By the late-afternoon I was ready for some more seaside therapy at the hotel spa. This came in the form of pouches of hot sand during an incredible Polynesian-inspired massage. All the senses are engaged by smooth and enchanting notes of frangipani blossom, the sound of the surf, and the gentle rocking of the body in time with the waves, the ultimate feeling of relaxation and total escape. The waterfall hydrotherapy pool is equally as impressive, with an innovative floor-ceiling glazing framing the views out to the ocean. The spa also has a sunbathing terrace decorated with exclusive American Art illustrations from Peter de Savary’s own private collection.

View from the waterfall hydrotherapy pool

Once refreshed back at the cottage it was time to head out for dinner – the best of both worlds. It is just a short stroll to the charmingly restored historic inn, still brimming with the charm and character from when it was built in the 1880s. Beamed ceilings, original stone walls, planked floors, books and boardgames. A crackling log fire for cooler evenings – the informal mood is achieved with effortless style.

For those who enjoy a proper pint, Otter Ale and Bays are just two of the highlights, and there is an impressive selection on the wine list, with a few local gems to include; Devon’s Harpham Pinot Noir & Précoce, Hampshire’s Nyetimber, Devon’s Sandford Orchards Ice Cider, as well as Plymouth and Salcombe gin. I opted for their Cary Arms signature cocktail – a blend of Crème de Violette, Malibu, coconut water, lime juice and almond garnished with a Viola flower.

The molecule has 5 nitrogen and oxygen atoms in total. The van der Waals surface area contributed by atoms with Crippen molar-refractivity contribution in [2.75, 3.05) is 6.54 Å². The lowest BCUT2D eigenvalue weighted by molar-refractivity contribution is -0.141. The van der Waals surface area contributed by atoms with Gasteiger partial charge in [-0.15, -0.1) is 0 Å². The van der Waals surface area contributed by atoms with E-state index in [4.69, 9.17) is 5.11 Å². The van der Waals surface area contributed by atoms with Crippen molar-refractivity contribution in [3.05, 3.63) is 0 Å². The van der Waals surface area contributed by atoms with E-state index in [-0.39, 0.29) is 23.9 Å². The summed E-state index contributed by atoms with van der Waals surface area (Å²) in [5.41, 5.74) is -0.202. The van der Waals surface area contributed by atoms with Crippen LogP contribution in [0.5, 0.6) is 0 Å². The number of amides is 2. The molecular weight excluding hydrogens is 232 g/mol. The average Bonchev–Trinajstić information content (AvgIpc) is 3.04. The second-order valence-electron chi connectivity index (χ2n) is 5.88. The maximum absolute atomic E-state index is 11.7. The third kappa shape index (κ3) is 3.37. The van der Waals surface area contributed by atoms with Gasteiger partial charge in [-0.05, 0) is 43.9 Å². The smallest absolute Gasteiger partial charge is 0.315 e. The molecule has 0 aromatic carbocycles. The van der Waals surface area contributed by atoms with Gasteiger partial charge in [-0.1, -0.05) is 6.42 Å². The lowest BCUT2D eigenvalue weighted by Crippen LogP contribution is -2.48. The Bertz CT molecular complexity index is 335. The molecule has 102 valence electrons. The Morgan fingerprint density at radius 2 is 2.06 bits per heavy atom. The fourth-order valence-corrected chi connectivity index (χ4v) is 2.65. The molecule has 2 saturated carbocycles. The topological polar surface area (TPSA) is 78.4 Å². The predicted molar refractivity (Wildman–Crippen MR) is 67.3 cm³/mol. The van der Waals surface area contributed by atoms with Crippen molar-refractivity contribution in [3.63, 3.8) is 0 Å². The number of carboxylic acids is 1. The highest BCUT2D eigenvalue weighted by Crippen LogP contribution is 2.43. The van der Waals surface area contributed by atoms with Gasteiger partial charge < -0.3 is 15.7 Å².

In addition to the fabulous local food, liquid refreshments and warm atmosphere, an evening meal at Cary Arms is made even more special by the quirky alcoves providing the perfect cubbyholes for private dining – with views.

There’s the Captains Table, seating six, the Pod, seating four, or the Wheel House, where we sat, with panoramic sea views enclosed by original stone walls.

The Captains Table at Cary Arms Hotel & Spa

Head Chef is Steve Poyner, a Devon local, born in Torquay, he joined the kitchen of Cary Arms following the reopening after Peter and Lana de Savary’s extensive refurbishment in 2009. In 2010 he went to work at de Savary’s Oxfordshire hotel, The Old Swan and Minster Mill, where his skill and enthusiasm to learn led to his promotion to Chef de Partie after only eight months. Four years later and with much ignited passion and experience under his belt, Steve chose to return to his roots back at the Cary Arms & Spa as Sous Chef. Since 2014 he’s been working with a talented and close-knit kitchen team and has been instrumental in the philosophy and success of the restaurant – from their use of the finest local ingredients to their AA rosette. At only 30 he’s an inspiring young talent.

With such a fantastic range of Devon fish, seafood and farm produce, Steve and his team do not need to look far to find great ingredients. From perfectly hung steaks to the freshest local shellfish, their menu changes frequently according to what ingredients are available locally and in season. For me, the ‘catch of the day’ was the obvious choice, caught from Brixham less than 12 miles away – this is a Devon, sea-to-fork dining experience at its finest. They describe their dining as simply ‘gastro food cooked simply’ but it feels more special than that to me. However, the unpretentious friendly approach to their fantastic service is hugely welcomed and relaxing, especially when making the most of time together as a family. It was the perfect ending to a wonderful day.

Day Two